PPG Foundation, a newly launched national non-profit group based in New York, recently announced the launch of its pro bono criminal record expungement program—specifically targeted at those with non-violent marijuana convictions.
Created to provide much needed assistance for those seeking re-entry into the workforce, the foundation’s Clean Slate Program will work directly with people who have faced limited opportunity, or dismissal from jobs, once their criminal history was revealed.
The impact of having a criminal record for something as petty as possessing a small amount of weed is excessive and can follow people around for the rest of their lives.
For example, many academic institutions require that students check a box on their college application if they’ve ever been arrested. Certain drug-related convictions can send one’s financial aid up in smoke, prevent one from getting housing, loans, denial of a professional licenses, etc.—all part of the collateral consequences of having simple pot possession on your record.
A fact to remember: Marijuana arrests account for over half of all drug arrests in the United States. Of the 8.2 million marijuana arrests between 2001 and 2010, 88 percent were simply for having pot, according to the American Civil Liberties Union (ACLU).
Expungement has the potential to change millions of lives in this country .
“As commerce in cannabis transitions from underground markets to above-ground businesses, it is important for us a society to wipe clean the stigma and vestiges borne by non-violent offenders who have been robbed of opportunities by the decades-long war on cannabis,” said Perry Salzhauer, an attorney with Portland-based Green Light Law Group, which is partnering with the PPG Foundation in this endeavor.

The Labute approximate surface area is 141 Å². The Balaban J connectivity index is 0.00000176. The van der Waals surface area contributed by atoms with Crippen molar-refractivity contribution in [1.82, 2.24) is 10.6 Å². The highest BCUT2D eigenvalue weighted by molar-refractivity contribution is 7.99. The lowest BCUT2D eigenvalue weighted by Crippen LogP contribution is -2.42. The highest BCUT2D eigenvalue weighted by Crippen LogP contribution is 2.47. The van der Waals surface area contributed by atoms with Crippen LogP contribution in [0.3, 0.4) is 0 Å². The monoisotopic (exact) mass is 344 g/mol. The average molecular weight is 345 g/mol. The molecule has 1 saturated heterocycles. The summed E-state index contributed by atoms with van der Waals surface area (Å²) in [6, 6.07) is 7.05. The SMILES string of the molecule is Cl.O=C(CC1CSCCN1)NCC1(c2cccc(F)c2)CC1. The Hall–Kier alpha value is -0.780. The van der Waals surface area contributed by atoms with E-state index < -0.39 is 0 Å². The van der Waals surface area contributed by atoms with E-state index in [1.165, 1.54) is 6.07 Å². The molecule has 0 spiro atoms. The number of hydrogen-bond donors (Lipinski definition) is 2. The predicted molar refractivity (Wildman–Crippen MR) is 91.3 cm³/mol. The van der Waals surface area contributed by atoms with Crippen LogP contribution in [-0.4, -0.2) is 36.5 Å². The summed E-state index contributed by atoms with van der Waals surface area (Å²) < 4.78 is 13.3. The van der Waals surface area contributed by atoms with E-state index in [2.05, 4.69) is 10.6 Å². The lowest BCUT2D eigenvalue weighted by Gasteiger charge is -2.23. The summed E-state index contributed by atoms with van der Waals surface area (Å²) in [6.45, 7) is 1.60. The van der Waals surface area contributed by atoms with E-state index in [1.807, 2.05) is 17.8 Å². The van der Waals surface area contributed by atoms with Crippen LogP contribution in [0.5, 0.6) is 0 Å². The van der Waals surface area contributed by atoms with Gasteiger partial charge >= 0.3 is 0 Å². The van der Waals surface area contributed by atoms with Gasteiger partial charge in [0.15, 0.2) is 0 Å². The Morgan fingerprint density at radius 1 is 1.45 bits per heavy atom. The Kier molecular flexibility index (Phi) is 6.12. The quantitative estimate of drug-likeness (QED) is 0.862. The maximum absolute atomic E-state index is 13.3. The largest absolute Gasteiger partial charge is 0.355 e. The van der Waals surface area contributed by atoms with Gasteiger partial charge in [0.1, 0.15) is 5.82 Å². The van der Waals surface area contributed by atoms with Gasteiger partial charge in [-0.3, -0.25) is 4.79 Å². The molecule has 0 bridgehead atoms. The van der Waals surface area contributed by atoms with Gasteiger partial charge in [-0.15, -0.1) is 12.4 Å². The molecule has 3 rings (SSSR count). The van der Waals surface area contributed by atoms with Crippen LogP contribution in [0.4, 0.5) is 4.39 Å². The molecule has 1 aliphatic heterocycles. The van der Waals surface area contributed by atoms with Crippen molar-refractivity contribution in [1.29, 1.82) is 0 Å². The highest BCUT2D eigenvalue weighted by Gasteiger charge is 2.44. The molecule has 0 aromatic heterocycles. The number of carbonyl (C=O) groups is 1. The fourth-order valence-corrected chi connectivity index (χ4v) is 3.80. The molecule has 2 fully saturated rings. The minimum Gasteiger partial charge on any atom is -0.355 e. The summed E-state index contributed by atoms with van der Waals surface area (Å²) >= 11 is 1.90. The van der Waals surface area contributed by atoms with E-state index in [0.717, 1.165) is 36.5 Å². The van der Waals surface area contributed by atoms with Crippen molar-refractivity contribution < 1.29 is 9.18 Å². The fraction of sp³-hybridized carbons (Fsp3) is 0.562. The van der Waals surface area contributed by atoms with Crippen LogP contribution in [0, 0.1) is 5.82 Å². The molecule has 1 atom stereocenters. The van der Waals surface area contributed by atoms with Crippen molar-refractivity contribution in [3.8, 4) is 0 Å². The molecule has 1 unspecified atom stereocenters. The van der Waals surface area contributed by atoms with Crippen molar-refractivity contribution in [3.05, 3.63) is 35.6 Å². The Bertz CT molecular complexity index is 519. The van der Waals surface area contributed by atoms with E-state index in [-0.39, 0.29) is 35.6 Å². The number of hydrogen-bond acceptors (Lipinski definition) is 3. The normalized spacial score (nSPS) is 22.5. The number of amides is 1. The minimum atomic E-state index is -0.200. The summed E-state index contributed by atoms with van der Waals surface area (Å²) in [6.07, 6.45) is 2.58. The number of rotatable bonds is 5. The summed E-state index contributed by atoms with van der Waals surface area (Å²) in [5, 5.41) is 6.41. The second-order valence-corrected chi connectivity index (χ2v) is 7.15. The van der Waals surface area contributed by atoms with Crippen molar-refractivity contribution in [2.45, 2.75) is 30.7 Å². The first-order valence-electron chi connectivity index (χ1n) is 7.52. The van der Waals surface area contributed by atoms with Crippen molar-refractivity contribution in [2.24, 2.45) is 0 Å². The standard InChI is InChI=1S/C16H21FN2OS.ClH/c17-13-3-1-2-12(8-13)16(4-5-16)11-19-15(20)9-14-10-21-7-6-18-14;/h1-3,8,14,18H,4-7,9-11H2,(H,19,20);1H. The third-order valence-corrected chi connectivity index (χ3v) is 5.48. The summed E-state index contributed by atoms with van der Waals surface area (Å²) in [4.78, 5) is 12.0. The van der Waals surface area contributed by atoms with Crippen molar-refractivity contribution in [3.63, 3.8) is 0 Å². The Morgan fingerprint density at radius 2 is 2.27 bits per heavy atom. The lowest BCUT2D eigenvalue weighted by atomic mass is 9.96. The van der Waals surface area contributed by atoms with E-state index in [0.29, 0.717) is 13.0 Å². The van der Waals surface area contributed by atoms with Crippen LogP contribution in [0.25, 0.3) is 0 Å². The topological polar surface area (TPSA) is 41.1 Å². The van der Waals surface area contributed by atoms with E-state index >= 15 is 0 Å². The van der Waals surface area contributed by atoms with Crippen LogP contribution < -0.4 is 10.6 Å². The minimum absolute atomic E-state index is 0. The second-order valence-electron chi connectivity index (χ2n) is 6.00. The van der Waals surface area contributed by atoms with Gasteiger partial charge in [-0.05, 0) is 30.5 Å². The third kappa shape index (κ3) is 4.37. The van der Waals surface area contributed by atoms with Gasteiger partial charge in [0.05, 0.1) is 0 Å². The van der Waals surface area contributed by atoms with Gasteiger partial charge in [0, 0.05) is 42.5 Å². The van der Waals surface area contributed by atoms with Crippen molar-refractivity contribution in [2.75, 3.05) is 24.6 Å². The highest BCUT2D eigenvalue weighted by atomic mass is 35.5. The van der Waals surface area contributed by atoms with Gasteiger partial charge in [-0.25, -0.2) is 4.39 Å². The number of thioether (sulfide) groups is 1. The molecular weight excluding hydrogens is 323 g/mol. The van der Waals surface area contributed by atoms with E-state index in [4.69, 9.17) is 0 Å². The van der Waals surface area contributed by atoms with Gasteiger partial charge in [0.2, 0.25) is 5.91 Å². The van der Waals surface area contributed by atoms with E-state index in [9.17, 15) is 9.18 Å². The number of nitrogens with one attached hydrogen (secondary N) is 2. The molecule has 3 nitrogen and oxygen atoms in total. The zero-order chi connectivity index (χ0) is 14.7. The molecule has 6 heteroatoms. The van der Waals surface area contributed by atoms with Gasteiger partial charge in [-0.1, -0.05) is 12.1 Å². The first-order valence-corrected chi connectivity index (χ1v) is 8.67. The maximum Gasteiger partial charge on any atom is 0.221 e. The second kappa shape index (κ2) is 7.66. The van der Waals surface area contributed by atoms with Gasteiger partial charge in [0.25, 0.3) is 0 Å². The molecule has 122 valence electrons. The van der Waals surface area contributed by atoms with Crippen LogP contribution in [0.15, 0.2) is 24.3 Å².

The program is committed to alleviating the disproportionate effects the War on Drugs has had on underserved and historically disadvantaged communities. Pot use is roughly equal among blacks and whites, yet blacks are 3.73 times more likely to be arrested for possession, according to the ACLU.
Once a person is pulled over or questioned by the police, who usually run a record check, minor pot possessions tend to create a level of hostility—or worse, provide the police with a justification for shooting unarmed civilians.
Despite the aggressive enforcement of pot possession laws by police departments nationwide, the War on Marijuana has failed to reduce pot use and availability.
Now that state legislatures, thanks to advocates and voters, are finally rejecting draconian laws and legalizing and decriminalizing marijuana in many states, it is the right moment—and the right thing—to officially exonerate people from these convictions and expunge their records.
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